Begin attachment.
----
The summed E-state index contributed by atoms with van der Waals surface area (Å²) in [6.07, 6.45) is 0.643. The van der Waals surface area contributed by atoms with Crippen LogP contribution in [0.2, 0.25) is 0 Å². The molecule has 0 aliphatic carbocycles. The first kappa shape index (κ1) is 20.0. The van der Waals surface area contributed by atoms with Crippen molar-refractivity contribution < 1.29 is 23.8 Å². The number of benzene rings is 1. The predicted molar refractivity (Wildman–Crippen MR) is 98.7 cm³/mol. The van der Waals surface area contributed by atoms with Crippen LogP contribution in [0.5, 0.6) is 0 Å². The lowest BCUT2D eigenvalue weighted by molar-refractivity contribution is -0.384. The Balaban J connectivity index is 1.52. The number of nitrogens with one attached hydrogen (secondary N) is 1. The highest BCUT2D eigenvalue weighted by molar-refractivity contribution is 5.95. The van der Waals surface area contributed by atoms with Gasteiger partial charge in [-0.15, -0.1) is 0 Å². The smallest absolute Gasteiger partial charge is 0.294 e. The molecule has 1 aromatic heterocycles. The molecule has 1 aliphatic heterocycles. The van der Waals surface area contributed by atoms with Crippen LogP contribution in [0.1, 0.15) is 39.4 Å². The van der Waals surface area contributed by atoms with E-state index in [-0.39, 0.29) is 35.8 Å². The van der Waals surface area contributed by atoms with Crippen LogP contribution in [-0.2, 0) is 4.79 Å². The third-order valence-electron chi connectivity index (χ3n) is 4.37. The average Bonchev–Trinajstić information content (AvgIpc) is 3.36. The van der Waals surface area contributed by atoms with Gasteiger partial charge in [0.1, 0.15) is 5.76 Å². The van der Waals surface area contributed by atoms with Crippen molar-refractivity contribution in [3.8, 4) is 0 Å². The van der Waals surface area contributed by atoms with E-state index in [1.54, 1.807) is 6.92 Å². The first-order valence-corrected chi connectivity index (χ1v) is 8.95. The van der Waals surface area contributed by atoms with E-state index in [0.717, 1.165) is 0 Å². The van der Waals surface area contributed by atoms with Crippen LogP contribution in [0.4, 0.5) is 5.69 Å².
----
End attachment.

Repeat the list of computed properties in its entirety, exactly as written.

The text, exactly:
The summed E-state index contributed by atoms with van der Waals surface area (Å²) in [6.07, 6.45) is 0.643. The van der Waals surface area contributed by atoms with Crippen LogP contribution in [0.2, 0.25) is 0 Å². The molecule has 0 aliphatic carbocycles. The first kappa shape index (κ1) is 20.0. The van der Waals surface area contributed by atoms with Crippen molar-refractivity contribution < 1.29 is 23.8 Å². The number of benzene rings is 1. The predicted molar refractivity (Wildman–Crippen MR) is 98.7 cm³/mol. The van der Waals surface area contributed by atoms with Crippen LogP contribution in [0.5, 0.6) is 0 Å². The lowest BCUT2D eigenvalue weighted by molar-refractivity contribution is -0.384. The Balaban J connectivity index is 1.52. The number of nitrogens with one attached hydrogen (secondary N) is 1. The highest BCUT2D eigenvalue weighted by molar-refractivity contribution is 5.95. The van der Waals surface area contributed by atoms with Gasteiger partial charge in [-0.15, -0.1) is 0 Å². The smallest absolute Gasteiger partial charge is 0.294 e. The molecule has 1 aromatic heterocycles. The molecule has 1 aliphatic heterocycles. The van der Waals surface area contributed by atoms with Crippen LogP contribution in [0.1, 0.15) is 39.4 Å². The van der Waals surface area contributed by atoms with E-state index in [-0.39, 0.29) is 35.8 Å². The van der Waals surface area contributed by atoms with Crippen LogP contribution in [-0.2, 0) is 4.79 Å². The third-order valence-electron chi connectivity index (χ3n) is 4.37. The average Bonchev–Trinajstić information content (AvgIpc) is 3.36. The van der Waals surface area contributed by atoms with Gasteiger partial charge in [0.1, 0.15) is 5.76 Å². The van der Waals surface area contributed by atoms with Crippen molar-refractivity contribution in [3.8, 4) is 0 Å². The van der Waals surface area contributed by atoms with E-state index in [1.54, 1.807) is 6.92 Å². The first-order valence-corrected chi connectivity index (χ1v) is 8.95. The van der Waals surface area contributed by atoms with E-state index in [0.717, 1.165) is 0 Å². The van der Waals surface area contributed by atoms with Crippen LogP contribution in [0.4, 0.5) is 5.69 Å².